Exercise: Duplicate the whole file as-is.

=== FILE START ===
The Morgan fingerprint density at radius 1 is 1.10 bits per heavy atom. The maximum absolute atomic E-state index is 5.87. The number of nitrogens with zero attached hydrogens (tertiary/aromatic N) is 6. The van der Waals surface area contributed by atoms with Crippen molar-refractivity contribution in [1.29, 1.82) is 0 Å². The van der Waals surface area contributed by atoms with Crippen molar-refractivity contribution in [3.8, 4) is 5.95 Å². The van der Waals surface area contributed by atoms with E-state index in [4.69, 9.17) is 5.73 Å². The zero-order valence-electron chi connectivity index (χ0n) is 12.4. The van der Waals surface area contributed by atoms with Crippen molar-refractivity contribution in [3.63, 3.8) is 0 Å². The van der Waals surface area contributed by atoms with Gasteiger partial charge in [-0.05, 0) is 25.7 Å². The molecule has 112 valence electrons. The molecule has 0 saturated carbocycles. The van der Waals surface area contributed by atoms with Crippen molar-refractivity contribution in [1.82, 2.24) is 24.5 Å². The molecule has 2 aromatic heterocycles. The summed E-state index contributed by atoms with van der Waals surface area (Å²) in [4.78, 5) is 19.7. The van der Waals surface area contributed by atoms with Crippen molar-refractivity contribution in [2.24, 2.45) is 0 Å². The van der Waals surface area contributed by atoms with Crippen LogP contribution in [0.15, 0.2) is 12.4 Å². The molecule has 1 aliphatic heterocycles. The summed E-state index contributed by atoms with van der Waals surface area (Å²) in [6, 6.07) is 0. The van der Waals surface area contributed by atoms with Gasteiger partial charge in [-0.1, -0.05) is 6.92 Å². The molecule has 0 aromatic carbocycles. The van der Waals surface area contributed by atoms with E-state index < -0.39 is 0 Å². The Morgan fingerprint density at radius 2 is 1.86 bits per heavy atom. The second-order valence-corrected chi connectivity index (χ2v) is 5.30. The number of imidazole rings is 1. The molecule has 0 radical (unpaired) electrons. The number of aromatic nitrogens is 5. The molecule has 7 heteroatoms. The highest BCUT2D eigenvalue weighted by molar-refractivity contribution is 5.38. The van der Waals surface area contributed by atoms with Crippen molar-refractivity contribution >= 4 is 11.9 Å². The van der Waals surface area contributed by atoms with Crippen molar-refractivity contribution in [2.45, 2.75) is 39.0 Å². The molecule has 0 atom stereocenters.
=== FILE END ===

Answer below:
The Morgan fingerprint density at radius 1 is 1.10 bits per heavy atom. The maximum absolute atomic E-state index is 5.87. The number of nitrogens with zero attached hydrogens (tertiary/aromatic N) is 6. The van der Waals surface area contributed by atoms with Crippen molar-refractivity contribution in [1.29, 1.82) is 0 Å². The van der Waals surface area contributed by atoms with Crippen molar-refractivity contribution in [3.8, 4) is 5.95 Å². The van der Waals surface area contributed by atoms with E-state index in [4.69, 9.17) is 5.73 Å². The zero-order valence-electron chi connectivity index (χ0n) is 12.4. The van der Waals surface area contributed by atoms with Crippen molar-refractivity contribution in [3.63, 3.8) is 0 Å². The van der Waals surface area contributed by atoms with Gasteiger partial charge in [-0.05, 0) is 25.7 Å². The molecule has 112 valence electrons. The molecule has 0 saturated carbocycles. The van der Waals surface area contributed by atoms with Crippen molar-refractivity contribution in [1.82, 2.24) is 24.5 Å². The molecule has 2 aromatic heterocycles. The summed E-state index contributed by atoms with van der Waals surface area (Å²) in [4.78, 5) is 19.7. The van der Waals surface area contributed by atoms with Crippen molar-refractivity contribution in [2.24, 2.45) is 0 Å². The van der Waals surface area contributed by atoms with Crippen LogP contribution in [0.15, 0.2) is 12.4 Å². The molecule has 1 aliphatic heterocycles. The summed E-state index contributed by atoms with van der Waals surface area (Å²) in [6, 6.07) is 0. The van der Waals surface area contributed by atoms with Gasteiger partial charge in [-0.1, -0.05) is 6.92 Å². The molecule has 0 aromatic carbocycles. The van der Waals surface area contributed by atoms with E-state index < -0.39 is 0 Å². The Morgan fingerprint density at radius 2 is 1.86 bits per heavy atom. The second-order valence-corrected chi connectivity index (χ2v) is 5.30. The number of imidazole rings is 1. The molecule has 0 radical (unpaired) electrons. The number of aromatic nitrogens is 5. The molecule has 7 heteroatoms. The highest BCUT2D eigenvalue weighted by molar-refractivity contribution is 5.38. The van der Waals surface area contributed by atoms with Crippen molar-refractivity contribution >= 4 is 11.9 Å². The van der Waals surface area contributed by atoms with Crippen molar-refractivity contribution in [2.45, 2.75) is 39.0 Å². The molecule has 0 atom stereocenters.